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Online Learning – The Ultimate Survival Guide

Online learning has tremendous benefits, primarily being able to study at your own pace, in your place and at your time. However, completing an online education isn’t as routine as all that. It requires dedication, commitment and the odd flash of inspiration.

This survival guide will ensure that online students can start strong and finish stronger. We’ll be covering everything from project planning to relaxation. It even includes links to terrific resources that will keep you motivated and on top of your work!

Dedicated workspace for online courses

Let’s start simple. Whether you like to study in your bedroom, living room, a café or in your bathtub – ensure you have a dedicated study space free of disturbances. Create a zen study space and a perfect solitary time-period so you can dive into your work without distractions.

Everyone has an optimal study environment, so it could be fun to compare your productivity in different settings. Who knows? Your optimum workspace could be tidy, bright and quiet or a tiny room with metal blaring – à la Christian Bale in the Big Short. Although Princeton’s Neuroscience research shows quiet and clutter-free is the best way to study.

Project planning for distance learning

One crucial skill obtained from online learning is the ability to plan and schedule study around your lifestyle. Failure to prepare is preparing to fail, and when you’re distance learning – you’re in the spotlight for your success and failures.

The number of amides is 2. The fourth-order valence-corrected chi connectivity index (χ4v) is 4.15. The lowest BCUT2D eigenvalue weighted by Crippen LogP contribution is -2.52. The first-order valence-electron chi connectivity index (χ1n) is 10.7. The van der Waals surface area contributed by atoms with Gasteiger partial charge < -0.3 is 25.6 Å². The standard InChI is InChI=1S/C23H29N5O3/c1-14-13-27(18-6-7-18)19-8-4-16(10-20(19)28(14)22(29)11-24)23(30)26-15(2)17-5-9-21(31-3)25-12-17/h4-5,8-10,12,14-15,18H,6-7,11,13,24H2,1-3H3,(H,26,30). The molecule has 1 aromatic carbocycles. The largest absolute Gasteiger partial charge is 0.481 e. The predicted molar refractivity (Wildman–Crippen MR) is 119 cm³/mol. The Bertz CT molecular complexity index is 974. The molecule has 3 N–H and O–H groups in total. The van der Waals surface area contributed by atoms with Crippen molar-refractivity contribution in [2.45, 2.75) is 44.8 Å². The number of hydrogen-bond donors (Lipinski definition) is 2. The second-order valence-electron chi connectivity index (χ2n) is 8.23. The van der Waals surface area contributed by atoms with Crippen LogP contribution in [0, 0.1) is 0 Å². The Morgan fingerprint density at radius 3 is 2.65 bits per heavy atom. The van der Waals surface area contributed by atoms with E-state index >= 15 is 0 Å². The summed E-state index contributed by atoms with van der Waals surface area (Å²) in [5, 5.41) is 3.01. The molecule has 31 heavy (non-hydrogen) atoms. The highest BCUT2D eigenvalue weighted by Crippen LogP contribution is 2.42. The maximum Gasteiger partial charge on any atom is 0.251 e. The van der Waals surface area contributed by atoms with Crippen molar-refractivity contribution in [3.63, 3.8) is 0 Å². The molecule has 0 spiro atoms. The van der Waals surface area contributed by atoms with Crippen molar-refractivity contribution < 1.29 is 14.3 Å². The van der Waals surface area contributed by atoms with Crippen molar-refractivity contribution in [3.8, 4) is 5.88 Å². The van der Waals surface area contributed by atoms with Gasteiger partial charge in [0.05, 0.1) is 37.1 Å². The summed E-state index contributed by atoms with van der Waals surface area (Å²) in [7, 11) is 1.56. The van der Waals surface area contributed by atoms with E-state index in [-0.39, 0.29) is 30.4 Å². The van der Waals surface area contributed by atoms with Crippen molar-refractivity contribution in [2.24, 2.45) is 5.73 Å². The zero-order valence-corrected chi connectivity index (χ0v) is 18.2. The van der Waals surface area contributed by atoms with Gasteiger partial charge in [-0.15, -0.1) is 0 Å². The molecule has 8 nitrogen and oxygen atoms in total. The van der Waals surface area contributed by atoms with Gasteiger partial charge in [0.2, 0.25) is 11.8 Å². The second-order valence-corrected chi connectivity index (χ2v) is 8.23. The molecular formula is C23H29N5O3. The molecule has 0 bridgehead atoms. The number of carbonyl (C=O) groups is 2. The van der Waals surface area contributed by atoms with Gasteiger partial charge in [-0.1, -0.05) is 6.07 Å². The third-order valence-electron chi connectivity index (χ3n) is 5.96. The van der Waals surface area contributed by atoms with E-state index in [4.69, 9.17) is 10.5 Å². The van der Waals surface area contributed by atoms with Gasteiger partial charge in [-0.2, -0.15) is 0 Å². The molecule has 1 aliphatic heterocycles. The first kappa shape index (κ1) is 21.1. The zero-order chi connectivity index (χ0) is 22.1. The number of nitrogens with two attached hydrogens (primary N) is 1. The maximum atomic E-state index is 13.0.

Online courses can usually be completed at the student’s own pace (within a set time frame). So, if you have a busy lifestyle, flexibility is your friend. However, it allows for loss of focus and information, particularly in more intensive courses.

Be sure to set yourself a target finish date on the outset of your course. Detail what you’ll need to accomplish day-in, day-out to achieve this goal and stick to it. Agile project management tools like Trello or Asana enable students to plan projects easily, stay on track with goal-setting and collaborate with other students (if applicable).

Resist social media urges

How many times have you thought “Oh, I have a couple of notifications – I’ll just quickly check” and proceeded to spend 40 mins looking at cat videos? Social media can break up any workflow consistency and opens the door to a litany of extra distractions.

One peek at your Facebook wall, or Insta-feed can leave you travelling along a breadcrumb trail of all the things you like – that aren’t your projects.

That said, social cold-turkey is difficult. So if your social media willpower is weak, download FocusMe. An app like this will help you block out some of that social media noise.